Ska marked the true beginning of Jamaican popular music, coming to prominence during the early and mid-'60s right around the time the island was granted its independence. Ska ensembles were generally a blend of electric instrumentation and horns most popular in jazz (saxophone, trumpet, trombone).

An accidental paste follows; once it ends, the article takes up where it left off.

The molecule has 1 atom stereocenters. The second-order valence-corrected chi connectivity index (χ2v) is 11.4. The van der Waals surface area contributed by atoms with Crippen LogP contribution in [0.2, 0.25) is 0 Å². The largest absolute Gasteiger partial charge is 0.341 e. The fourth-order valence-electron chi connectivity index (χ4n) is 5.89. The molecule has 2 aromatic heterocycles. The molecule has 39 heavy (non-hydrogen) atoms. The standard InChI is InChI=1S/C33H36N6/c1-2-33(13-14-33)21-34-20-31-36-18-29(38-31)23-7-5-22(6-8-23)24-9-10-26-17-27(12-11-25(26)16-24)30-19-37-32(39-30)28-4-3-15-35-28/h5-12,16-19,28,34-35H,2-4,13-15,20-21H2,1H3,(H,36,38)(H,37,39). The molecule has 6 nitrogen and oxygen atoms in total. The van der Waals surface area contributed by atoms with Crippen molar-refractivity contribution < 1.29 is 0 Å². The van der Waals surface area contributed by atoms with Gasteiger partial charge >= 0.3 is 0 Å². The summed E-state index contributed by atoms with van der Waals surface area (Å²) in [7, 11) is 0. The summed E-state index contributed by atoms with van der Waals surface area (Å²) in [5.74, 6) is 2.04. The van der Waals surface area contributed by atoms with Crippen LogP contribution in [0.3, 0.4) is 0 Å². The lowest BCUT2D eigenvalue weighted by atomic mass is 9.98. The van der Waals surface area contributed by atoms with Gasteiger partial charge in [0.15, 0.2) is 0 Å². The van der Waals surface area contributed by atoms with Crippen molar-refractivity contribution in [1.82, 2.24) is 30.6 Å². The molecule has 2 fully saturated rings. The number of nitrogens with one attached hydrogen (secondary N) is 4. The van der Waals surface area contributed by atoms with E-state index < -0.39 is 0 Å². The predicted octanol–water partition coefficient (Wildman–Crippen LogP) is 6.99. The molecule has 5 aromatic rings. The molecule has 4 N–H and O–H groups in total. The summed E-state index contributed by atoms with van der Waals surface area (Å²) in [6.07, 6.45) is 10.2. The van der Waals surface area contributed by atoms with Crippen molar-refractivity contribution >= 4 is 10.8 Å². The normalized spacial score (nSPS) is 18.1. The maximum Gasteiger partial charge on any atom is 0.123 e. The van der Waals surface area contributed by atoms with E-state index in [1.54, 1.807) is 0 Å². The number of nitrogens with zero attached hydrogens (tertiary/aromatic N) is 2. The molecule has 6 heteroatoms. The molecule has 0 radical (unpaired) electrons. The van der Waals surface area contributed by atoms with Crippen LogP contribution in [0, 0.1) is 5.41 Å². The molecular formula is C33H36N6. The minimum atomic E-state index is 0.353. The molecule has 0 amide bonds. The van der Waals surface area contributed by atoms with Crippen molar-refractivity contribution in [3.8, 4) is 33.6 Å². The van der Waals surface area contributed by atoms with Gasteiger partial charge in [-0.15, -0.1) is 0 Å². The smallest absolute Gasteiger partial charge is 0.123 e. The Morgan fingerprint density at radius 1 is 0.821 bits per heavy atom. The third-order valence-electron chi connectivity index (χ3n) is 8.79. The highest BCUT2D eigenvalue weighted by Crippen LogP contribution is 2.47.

Although structurally simple, ska has a bevy of influences, synthesizing American R&B, jump blues, Jamaican mento, calypso and other Caribbean styles, big-band swing, Afro-Cuban jazz, pocomania and other local religious folk music, and European ballroom dances. Of those, the first three -- R&B, jump blues, and mento -- were the most important building blocks. Jump blues tunes -- both sax-driven instrumentals and vocal numbers by artists like Wynonie Harris and Louis Jordan -- had become wildly popular at Jamaican dance parties, with sound-system operators making frequent trips to the U.S. searching for the hottest and rarest 45s. As R&B shifted into rock & roll, less crossover-oriented American performers like Little Richard and Fats Domino also became Jamaican favorites. In 1959, when the boogie beat had become less important in rock-oriented R&B, top sound-system owners like Clement "Coxsone" Dodd and Duke Reid (as well as restaurateur-cum-producer Leslie Kong) took matters into their own hands, forming their own labels, acting as producers for local talent, and recording the music their audiences wanted to hear when it was no longer readily available in the U.S. From there, the music took on distinctly Jamaican characteristics, melding influences from all the different styles in which Jamaican instrumentalists had been trained. The most important of these was mento, Jamaica's first indigenous musical form; it was essentially a blend of Caribbean calypso and Jamaican folk music. Mento ensembles used the banjo to play chords on the off-beat, and when this practice was transferred to Jamaican R&B recordings, those off beats were punched up and strongly emphasized because of R&B's emphasis on driving rhythm. This was essentially the birth of ska, and that rhythmic emphasis continued to dominate Jamaican music for decades to come. Important ska vocalists included Derrick Morgan, Laurel Aitken, Prince Buster (himself a sound system owner), Desmond Dekker, Toots & the Maytals, and the very young Bob Marley and the Wailers; the Skatalites, featuring a number of virtuosic soloists and led by the mercurial trombonist Don Drummond, were far and away the top instrumental group, and also served as the house backing band for Coxsone Dodd's prolific Studio One. Ska's popularity declined in 1966, when the slower, cooler rock steady style found favor with younger listeners during the particularly hot summer; moreover, ska lost one of its top performers that year when Don Drummond was arrested for the murder of his girlfriend and committed to an institution (he died there several years later). Ska enjoyed a brief and popular revival in the U.K. during the late '70s and early '80s, thanks to the enthusiasm of many British punk fans for reggae records, and the skipping, infectious ska beat in particular. A more rock-oriented take on ska became popular in the U.S. during the '90s, although it was much farther removed from the music's Jamaican origins than the British version had been.